Yet again, in his contribution to the collection, Brian Attebery resists a commonplace assumption among science-fiction critics, this time that, since all master narratives have been overthrown, concepts like truth and knowledge have been rendered obsolete. Attebery is interested in writers who "see the observer's cultural biases and physical limitations not as bars to knowledge but as determiners of its form" (92). Specifically, he traces the ways that Gwyneth Jones and James Morrow "play postmodern skepticism and gender-bound scientific paradigms against each other to [End Page 23] generate fables about the emergence of new, self-critical, and self-revealing forms of knowledge" (107).

While less dazzling in their precision and suggestiveness, there are other very worthy pieces in the collection. In "Evaporating Genre," Gary K. Wolfe demonstrates a vast knowledge of science fiction and its siblings, fantasy and horror. He offers a fine-grained history of the evolution of the book-publishing industry in these fields and introduces readers to numerous titles that demonstrate the merging across these genres with which he is centrally concerned. His essential point is that, unlike other "pulp" genres, the fantasy genres are fundamentally unstable and are, as the title of his work suggests, "evaporating." A similarly informative piece is Brooks Landon's contribution, "Synthespians, Virtual Humans, and Hypermedia," which offers a broad discussion of where science-fiction film is going. Like Wolfe's piece, Landon's is rich in information and may take scholars in a number of interesting directions.

Other scholars in the collection cross theoretical or generic boundaries to examine social issues that, if mass culture can be understood as symptomatic, are very much on Americans' minds. Roger Luckhurst broadens an inquiry on the subject of rage, which has largely been focused on white men in cultural studies, to consider the rage of both men and women, whites and nonwhites in contemporary science fiction. Veronica Hollinger, meanwhile, moves beyond the conventional boundaries of SF, looking at the work of mainstream writer Douglas Coupland in relation to the cyb-ur-text Neuromancer, by William Gibson, in order to speculate on the relation of contemporary culture to notions of the apocalypse.

In other works, we see old-school cyber-criticism brought up to date. Both Jenny Wolmark and Wendy Pearson participate in the well-established practice of applying postmodern gender theories to science-fiction texts. Their respective explorations of the posthuman and the hermaphrodite add to the important body of criticism that has underscored SF's potential to promote forms of radical difference. Rob Latham, meanwhile, turns to contemporary Marxist theory to analyze portraits of youthful consumer practices in recent SF. Latham suggestively concludes that the protagonists of the cyberpunk texts he has examined "struggle to realize a cyborg [End Page 24] agency latent in the estranged machineries of high-tech culture—an agency that popular posthumanist fantasies also articulate, even in their most distorted and commodified forms" (141).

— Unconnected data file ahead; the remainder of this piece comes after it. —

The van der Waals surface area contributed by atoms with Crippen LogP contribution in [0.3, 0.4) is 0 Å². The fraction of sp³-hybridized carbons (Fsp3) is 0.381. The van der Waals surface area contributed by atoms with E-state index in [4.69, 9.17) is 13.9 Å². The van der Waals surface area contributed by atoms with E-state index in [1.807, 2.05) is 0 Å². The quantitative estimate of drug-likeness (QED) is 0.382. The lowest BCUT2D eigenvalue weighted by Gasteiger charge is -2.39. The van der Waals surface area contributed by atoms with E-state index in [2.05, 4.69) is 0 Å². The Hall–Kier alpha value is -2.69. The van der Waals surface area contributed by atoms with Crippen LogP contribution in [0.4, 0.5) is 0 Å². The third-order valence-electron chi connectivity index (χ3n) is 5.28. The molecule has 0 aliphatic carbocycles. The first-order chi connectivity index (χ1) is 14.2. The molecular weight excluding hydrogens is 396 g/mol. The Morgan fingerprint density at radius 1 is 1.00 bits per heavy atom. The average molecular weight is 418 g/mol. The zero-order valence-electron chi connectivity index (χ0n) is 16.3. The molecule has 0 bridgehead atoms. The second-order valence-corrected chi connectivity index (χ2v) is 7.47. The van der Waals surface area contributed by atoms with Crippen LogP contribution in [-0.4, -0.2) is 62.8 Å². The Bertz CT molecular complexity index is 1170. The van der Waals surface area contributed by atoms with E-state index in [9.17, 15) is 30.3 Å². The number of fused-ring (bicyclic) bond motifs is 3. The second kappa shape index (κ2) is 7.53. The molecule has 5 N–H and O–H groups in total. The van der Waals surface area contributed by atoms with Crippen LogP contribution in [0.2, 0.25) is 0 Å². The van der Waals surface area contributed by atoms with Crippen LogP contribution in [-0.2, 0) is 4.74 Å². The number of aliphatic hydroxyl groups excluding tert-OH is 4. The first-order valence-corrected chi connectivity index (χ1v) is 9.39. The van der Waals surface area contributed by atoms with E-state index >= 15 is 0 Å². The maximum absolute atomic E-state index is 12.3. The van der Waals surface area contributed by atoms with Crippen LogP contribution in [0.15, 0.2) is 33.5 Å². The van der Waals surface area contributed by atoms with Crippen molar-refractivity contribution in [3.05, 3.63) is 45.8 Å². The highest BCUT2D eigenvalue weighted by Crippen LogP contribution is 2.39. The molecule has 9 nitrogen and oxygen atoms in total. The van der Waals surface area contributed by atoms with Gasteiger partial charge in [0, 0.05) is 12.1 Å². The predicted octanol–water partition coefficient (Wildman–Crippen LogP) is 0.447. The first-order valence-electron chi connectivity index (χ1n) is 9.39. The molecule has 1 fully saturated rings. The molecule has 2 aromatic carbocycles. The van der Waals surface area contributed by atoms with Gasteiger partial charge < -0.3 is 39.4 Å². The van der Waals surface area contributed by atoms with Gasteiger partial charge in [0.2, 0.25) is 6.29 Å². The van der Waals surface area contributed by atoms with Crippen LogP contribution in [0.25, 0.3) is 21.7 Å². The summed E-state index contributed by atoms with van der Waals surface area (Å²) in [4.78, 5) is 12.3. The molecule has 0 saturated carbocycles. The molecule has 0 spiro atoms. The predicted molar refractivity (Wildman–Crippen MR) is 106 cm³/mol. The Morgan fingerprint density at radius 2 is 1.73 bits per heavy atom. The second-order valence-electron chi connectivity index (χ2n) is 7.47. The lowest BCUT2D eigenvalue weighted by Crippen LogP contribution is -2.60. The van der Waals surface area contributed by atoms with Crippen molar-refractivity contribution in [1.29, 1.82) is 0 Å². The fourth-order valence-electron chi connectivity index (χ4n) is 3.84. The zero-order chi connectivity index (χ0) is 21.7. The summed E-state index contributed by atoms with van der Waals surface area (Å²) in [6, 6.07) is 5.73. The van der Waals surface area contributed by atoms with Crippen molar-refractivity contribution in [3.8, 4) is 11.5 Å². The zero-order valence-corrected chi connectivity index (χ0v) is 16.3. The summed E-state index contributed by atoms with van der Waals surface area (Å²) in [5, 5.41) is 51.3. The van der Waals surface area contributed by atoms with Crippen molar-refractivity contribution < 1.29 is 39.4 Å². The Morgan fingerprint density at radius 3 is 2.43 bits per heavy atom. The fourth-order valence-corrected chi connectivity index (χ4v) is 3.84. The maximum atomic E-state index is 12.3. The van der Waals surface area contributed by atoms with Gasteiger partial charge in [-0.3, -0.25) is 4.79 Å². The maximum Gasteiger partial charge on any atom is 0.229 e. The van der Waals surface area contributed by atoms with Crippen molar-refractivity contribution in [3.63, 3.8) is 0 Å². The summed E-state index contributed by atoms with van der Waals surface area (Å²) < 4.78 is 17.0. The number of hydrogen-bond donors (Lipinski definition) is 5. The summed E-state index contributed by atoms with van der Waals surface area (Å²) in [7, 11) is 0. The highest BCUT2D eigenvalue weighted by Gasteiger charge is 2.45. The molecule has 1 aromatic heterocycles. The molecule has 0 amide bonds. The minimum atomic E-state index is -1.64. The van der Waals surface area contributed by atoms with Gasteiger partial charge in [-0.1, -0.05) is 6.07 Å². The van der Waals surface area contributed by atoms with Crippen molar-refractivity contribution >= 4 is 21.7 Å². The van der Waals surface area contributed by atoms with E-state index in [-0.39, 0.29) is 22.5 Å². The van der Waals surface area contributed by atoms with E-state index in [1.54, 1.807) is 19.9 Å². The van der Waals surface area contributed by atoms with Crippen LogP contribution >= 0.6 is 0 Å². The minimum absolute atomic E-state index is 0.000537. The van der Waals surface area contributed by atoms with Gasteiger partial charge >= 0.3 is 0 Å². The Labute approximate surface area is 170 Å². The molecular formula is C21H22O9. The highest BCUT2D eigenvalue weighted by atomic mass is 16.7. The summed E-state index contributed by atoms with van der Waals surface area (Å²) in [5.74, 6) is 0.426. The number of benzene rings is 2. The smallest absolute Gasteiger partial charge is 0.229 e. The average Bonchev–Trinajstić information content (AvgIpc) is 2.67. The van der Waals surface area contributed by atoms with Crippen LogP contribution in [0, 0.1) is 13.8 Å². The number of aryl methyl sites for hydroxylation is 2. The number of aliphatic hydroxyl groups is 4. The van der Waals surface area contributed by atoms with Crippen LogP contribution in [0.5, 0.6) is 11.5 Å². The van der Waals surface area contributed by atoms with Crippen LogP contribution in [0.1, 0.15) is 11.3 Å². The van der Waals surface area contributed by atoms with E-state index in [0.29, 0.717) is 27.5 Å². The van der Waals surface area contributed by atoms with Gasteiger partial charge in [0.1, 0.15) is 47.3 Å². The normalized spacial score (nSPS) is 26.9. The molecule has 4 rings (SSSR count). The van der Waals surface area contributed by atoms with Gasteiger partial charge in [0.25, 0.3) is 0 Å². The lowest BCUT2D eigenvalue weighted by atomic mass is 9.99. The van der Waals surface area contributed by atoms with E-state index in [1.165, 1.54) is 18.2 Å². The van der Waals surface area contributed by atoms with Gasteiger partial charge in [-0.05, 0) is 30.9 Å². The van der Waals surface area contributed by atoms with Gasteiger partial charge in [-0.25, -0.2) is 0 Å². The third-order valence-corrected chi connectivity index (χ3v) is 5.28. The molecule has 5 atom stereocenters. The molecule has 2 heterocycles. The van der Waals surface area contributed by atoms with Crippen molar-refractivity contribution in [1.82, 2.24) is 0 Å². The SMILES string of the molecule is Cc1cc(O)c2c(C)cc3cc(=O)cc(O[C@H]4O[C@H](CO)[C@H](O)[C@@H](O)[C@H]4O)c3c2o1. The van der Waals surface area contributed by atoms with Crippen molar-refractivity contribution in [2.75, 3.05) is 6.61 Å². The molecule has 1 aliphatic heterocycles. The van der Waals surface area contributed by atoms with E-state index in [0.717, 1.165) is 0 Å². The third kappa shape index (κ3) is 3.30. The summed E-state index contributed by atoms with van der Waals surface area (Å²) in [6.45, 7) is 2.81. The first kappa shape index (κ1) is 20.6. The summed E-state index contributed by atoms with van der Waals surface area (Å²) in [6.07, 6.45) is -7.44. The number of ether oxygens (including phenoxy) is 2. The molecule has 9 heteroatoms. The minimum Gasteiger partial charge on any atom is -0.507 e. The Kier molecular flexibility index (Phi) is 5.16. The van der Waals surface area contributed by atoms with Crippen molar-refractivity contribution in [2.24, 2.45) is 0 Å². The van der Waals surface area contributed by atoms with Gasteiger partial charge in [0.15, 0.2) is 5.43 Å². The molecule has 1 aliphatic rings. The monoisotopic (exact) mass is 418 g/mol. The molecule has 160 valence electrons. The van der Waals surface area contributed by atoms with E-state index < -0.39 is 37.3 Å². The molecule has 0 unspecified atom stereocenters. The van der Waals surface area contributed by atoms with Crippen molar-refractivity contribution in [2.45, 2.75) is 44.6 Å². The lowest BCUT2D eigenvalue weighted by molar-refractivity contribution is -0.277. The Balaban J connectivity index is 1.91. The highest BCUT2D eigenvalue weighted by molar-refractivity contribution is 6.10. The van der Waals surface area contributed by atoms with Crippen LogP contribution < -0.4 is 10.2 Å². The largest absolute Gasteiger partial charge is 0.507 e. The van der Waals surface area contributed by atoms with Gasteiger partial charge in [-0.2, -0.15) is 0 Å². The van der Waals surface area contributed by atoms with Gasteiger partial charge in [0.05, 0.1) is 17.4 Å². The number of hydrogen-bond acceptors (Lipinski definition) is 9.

The essays I found least useful in the collection were those that bore the most clear formal properties of the essay as a form. Unlike an article, an essay tends to take a very personal perspective in its analysis of its subject. Not coincidentally, all of these pieces in the collection were generated by science-fiction writers themselves. It is a common practice in such anthologies to include work, sometimes critical, sometimes literary, by major SF writers. While I think this practice has value, here the work by the writers seemed unfocused. Certainly, both Brian Stableford and Gwyneth Jones muse quite brilliantly on a wide range of scientific and cultural issues. Stableford's discussions of biotechnology and the future ethics of reproduction were particularly wry and provocative. Yet in both of these writers' essays, as well as Lance Olsen's, the main show is an overview of at least part of their own writing careers. Such blow-by-blow accounts of the thematic concerns of their novels and short stories may prove to be of value to scholars of their work, but, on the whole, I do not believe that such work contributes as much to the enterprise of SF scholarship as the less hermetic pieces.

In sum, Edging into the Future effectively maps where science fiction has come in the last fifteen years and opens a number of new avenues of exploration for scholars in the field. It also confirms the vitality of science fiction as a cultural form that, even as it is transformed by its transactions with other genres and technologies, continues to provide insights about contemporary life as no other art form can.

Heather J. Hicks, associate professor of English at Villanova University, has written on a variety of topics, including the feminization of work, race in contemporary Hollywood film, feminist responses to automation, and gender in contemporary science fiction. She is finishing a book manuscript titled "Soft Work: Gender in the Fictions of American Postindustrialism."

Additional Information

Print ISSN
Launched on MUSE
Open Access
Back To Top

This website uses cookies to ensure you get the best experience on our website. Without cookies your experience may not be seamless.